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Save Dunmanus Bay

Sunday, May 10, 2009

Update on little Vole and Small Magpie Moth

The little rodent turns out to be a (baby) Bank Vole.

After the UK mainland broke its ties with continental Europe, from the coastal area of Western France, those land animals which found themselves on the broken on landmass, were stuck. By the time the western rock broke itself off, a lot of these UK mammals had not found their way west. (yet) and so, like before, we have ended up with a lower number of mammals. We have no Moles, nor any Weasels, nor Wildcat, to name but a few. Neither have we got a Field Mouse/Vole and no Water Vole.

The result of having so few of these smallish rodents, is that there is not enough food for predators such as Owls, and this little Vole therefore, is a great addition to the menu of not only Owls, but also Foxes.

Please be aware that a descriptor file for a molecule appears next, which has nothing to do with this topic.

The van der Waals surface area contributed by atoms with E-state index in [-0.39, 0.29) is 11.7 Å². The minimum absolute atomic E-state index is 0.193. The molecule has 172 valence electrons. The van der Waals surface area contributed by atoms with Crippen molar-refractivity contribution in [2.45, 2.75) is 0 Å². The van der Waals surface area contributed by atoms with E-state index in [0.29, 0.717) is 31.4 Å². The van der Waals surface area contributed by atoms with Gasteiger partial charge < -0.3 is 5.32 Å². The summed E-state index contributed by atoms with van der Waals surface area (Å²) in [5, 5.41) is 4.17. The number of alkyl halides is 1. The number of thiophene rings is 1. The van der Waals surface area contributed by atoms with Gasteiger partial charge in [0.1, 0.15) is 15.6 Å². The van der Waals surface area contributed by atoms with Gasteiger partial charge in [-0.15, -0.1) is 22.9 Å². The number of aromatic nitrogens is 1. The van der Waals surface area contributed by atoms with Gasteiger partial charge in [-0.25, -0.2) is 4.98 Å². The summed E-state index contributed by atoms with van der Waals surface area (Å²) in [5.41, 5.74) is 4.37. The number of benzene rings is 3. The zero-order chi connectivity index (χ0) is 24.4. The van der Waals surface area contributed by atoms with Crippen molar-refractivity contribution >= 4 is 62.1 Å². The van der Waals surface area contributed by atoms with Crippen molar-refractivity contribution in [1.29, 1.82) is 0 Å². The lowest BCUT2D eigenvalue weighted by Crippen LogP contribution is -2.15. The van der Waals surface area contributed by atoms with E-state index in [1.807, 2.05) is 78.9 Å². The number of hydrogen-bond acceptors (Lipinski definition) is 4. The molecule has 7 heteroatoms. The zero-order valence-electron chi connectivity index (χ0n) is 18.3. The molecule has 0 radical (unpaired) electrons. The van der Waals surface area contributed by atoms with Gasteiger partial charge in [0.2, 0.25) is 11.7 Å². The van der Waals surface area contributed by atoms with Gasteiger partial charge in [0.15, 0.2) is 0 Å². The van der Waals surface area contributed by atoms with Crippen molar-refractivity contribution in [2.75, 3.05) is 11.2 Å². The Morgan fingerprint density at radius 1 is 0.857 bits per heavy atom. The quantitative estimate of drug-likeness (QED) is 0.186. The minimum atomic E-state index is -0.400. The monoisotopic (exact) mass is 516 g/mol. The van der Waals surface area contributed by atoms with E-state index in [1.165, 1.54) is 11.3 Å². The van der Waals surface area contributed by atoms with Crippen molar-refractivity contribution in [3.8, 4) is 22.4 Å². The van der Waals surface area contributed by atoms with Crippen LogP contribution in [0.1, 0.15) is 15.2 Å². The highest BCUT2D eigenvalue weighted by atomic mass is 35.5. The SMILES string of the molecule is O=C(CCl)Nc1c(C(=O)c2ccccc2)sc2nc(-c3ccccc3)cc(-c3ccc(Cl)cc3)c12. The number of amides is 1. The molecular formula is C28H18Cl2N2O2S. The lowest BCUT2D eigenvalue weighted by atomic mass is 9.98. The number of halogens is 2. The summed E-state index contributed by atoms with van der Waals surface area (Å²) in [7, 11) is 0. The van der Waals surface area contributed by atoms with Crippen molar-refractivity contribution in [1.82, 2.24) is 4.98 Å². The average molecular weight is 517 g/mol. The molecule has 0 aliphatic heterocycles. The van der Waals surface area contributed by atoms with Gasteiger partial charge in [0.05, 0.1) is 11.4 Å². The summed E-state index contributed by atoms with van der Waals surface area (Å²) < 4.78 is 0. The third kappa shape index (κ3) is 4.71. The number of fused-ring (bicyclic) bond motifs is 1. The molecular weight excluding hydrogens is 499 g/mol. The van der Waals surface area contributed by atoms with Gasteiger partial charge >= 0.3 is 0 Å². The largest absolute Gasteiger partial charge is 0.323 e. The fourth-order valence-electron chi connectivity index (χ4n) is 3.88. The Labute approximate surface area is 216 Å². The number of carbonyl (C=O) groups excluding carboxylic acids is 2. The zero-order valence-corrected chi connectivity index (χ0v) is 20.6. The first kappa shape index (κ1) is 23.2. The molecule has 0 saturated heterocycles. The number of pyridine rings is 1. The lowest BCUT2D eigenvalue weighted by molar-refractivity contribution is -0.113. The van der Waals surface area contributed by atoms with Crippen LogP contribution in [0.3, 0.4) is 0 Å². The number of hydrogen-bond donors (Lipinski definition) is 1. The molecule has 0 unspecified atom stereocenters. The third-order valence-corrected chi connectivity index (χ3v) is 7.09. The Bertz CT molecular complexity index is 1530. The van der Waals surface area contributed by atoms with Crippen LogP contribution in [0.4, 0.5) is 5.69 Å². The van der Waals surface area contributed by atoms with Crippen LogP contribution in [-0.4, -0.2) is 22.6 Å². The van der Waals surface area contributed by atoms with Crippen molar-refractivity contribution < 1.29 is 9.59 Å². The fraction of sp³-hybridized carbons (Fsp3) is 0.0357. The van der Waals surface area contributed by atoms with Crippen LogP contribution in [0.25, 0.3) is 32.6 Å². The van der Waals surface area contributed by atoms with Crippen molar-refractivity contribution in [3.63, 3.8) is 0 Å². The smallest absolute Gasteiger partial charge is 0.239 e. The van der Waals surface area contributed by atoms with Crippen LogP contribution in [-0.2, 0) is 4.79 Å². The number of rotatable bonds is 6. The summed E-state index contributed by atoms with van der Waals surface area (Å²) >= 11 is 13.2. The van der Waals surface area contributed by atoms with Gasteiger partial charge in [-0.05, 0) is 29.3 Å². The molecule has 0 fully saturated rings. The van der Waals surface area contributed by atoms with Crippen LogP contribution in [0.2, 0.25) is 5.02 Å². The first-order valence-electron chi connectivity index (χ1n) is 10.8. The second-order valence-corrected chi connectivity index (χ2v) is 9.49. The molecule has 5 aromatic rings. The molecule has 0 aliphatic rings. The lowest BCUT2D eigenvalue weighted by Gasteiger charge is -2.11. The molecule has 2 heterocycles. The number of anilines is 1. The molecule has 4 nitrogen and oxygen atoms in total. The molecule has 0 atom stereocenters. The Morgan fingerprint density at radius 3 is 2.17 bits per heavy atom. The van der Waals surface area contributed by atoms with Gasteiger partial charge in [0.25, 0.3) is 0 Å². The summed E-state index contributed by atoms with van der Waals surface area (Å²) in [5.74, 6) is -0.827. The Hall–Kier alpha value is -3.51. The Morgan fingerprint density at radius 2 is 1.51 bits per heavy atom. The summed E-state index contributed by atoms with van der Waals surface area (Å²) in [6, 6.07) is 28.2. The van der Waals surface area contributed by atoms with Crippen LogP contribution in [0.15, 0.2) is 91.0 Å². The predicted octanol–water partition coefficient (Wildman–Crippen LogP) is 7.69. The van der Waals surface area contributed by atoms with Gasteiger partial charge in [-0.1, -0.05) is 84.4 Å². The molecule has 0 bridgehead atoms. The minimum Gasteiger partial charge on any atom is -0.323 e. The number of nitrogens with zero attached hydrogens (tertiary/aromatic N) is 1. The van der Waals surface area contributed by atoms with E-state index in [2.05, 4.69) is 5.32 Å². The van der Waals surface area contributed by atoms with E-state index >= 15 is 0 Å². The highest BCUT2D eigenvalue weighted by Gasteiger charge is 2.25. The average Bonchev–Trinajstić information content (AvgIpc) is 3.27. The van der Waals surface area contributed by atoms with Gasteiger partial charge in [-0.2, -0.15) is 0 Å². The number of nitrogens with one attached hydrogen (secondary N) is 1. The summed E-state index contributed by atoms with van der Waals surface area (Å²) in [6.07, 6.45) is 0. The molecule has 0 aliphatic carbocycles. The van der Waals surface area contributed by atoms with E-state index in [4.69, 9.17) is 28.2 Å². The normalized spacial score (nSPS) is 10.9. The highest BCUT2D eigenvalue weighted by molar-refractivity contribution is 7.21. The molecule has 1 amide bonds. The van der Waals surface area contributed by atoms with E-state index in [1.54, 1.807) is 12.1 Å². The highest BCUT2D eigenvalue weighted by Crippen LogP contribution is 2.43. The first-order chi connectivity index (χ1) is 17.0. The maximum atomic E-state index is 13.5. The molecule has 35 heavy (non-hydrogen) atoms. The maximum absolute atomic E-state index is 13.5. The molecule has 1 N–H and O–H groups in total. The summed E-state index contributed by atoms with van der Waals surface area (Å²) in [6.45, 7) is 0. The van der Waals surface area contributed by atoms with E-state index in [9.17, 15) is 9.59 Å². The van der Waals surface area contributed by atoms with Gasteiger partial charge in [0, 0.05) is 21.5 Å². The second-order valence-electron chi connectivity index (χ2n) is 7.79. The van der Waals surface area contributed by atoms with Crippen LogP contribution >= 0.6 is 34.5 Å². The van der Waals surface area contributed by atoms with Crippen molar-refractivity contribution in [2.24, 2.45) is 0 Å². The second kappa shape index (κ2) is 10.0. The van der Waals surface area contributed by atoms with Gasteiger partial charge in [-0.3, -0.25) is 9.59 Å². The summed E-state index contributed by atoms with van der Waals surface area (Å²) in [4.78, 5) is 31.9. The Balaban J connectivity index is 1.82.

In 1925, for the damming of the Shannon, a German company was asked to come and do the job. Loading their own heavy earth moving machinery, the Germans set sail to the west of Ireland.
39 years later, in Listowel, county Kerry, a German student spotted a little Bank Vole, discovering the island's first such Vole. The fact that a new species made its entree in the west was highly unusual. Usually, new ones are discovered in the east where they set foot first after coming here from the UK. They can easily be transported in cargo crates, lorries, or any other way of hitching a ride. The way this little Vole made it to the country is a lovely story, if ever there was one. It has colonised the south west of Ireland, and is now moving east at 4kilometres a day.

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